Nanotechnology - the manipulation of matter on a near-atomic scale to produce new materials - has the potential to transform many industries, from medicine to manufacturing, and the products they produce. Research in nanoscale technologies continues to expand worldwide. By 2015, the National Science Foundation estimates that nanotechnology will have a $1 trillion impact on the global economy and employ two million workers, one million of whom will likely reside in the United States. While this emerging technology holds great promise, it also presents unknown risks, especially to the health of workers. Many questions remain about how to best manage and control the potential hazards associated with the safe handling of nanomaterials. Thus for the period 2009-2012, NIOSH will collaborate with stakeholders at home and abroad to fill knowledge gaps related to nanotechnology, to identify and characterize hazards associated with nanomaterials, and to develop guidance for workers exposed to nanomaterials. Protecting the health of workers involved with nanotechnology is a global issue that requires international cooperation, commitment, and collaboration. Nanotechnology and NIOSH Research: The rapid spread of nanotechnology threatens to outpace knowledge about its attendant safety and health risks. As nanotechnology moves forward into all avenues of commerce, stakeholders from industry, academia, labor, occupational safety and health professions, and government must make a concerted effort to identify and characterize the human health hazards associated with nanomaterials. NIOSH will continue to play an active role in this process. In June 2007, NIOSH reported its progress in conducting nanotechnology research and drafting guidance for the safe handling of nanomaterials [see report Progress Toward Safe Nanotechnology in the Workplace: A Report from NIOSH Nanotechnology Research Center at http://www.cdc.gov/niosh/topics/nanotech/
, DHHS (NIOSH) Publication No. 2007-123]. An update of the progress report listing project updates from 2007-2008 was published in November 2009 [DHHS (NIOSH) Publication No. 2010-104]. [http://www.cdc.gov/niosh/docs/2010-104/pdfs/2010-104.pdf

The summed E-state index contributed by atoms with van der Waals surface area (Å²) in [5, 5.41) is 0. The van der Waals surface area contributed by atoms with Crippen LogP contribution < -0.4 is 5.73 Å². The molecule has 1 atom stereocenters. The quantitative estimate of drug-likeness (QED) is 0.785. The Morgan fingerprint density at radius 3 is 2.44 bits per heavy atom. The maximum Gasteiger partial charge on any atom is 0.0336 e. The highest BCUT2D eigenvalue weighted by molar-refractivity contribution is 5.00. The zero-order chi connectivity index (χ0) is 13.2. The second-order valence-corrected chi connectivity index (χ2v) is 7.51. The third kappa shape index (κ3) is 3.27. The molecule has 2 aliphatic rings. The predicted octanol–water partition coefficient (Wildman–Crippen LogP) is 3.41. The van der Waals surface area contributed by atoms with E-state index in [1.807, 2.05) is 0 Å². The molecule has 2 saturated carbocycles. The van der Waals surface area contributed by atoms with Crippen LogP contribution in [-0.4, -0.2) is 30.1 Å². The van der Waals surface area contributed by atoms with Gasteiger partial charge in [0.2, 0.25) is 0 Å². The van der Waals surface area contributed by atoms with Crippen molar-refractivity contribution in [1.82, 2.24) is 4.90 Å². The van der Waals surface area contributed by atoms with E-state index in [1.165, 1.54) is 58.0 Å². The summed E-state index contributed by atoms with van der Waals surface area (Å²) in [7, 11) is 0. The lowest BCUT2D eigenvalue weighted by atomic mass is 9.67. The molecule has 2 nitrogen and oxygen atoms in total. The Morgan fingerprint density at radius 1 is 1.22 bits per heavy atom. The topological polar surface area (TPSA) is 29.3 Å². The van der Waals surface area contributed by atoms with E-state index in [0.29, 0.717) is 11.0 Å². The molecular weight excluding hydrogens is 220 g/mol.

] NIOSH Nanotechnology Research Center (NTRC): Given the rapid growth and global reach of nanotechnology, NIOSH established the Nanotechnology Research Center (NTRC) in 2004 to conduct research and provide guidance to protect workers involved with nanomaterials. The NTRC and its Steering Committee consist of a diverse group of NIOSH scientists charged with overseeing the Institute's scientific and organizational plans in nanotechnology health research. The main goals of the NTRC are to: 1. Determine whether nanoparticles and nanomaterials pose risks of injuries and illnesses for workers. 2. Conduct research on applying nanotechnology to the prevention of work-related injuries and illnesses. 3. Promote healthy workplaces through interventions, recommendations, and capacity building. 4. Enhance global workplace safety and health through national and international collaborations on nanotechnology research and guidance. Strategic Plan: With the input of a broad range of stakeholders in government, academia, and the private sector, NIOSH developed a strategic plan for nanotechnology research and guidance. The strategic plan also highlights how NIOSH's critical research and guidance efforts align with and support the National Nanotechnology Initiative's Environmental Health and Safety priorities. For the period 2009-2012, NIOSH will continue to fill information and knowledge gaps in priority areas. Specifically, NIOSH will: 1. Conduct toxicological research on nanoparticles likely to be commercially available. 2. Conduct research to identify long-term health effects of carbon nanotubes (CNT). 3. Develop recommendations for controlling occupational exposure to fine and ultrafine titanium dioxide (TiO2) including development of recommended exposure limits (RELs). Conduct research on improving sampling and analytical methods, determining the extent of workplace exposures, and controlling airborne exposures below the REL. Identify what medical surveillance is appropriate. Consider to what extent the observed relationship between TiO2 particle size and toxicity can be generalized to other metal oxides. 4. Develop recommendations for controlling occupational exposures to purified and unpurified single-walled carbon nanotubes (SWCNT) and multi-walled carbon nanotubes (MWCNT) including development of RELs. Conduct research to address gaps in information on sampling, analysis, exposure assessment, instrumentation and controls. Identify what medical surveillance or epidemiological studies are appropriate. 5. Conduct research on how to identify categories of nanoparticles that can be distinguished on the basis of similar physico-chemical properties. Conduct research to develop RELs and ultimately recommended exposure standards for these categories. 6. Conduct research on explosion potential of various nanoparticles. This plan proposes 38 activities in 10 critical areas to help protect the nanotechnology workforce. It is a large challenge but one that NIOSH is well prepared to accept.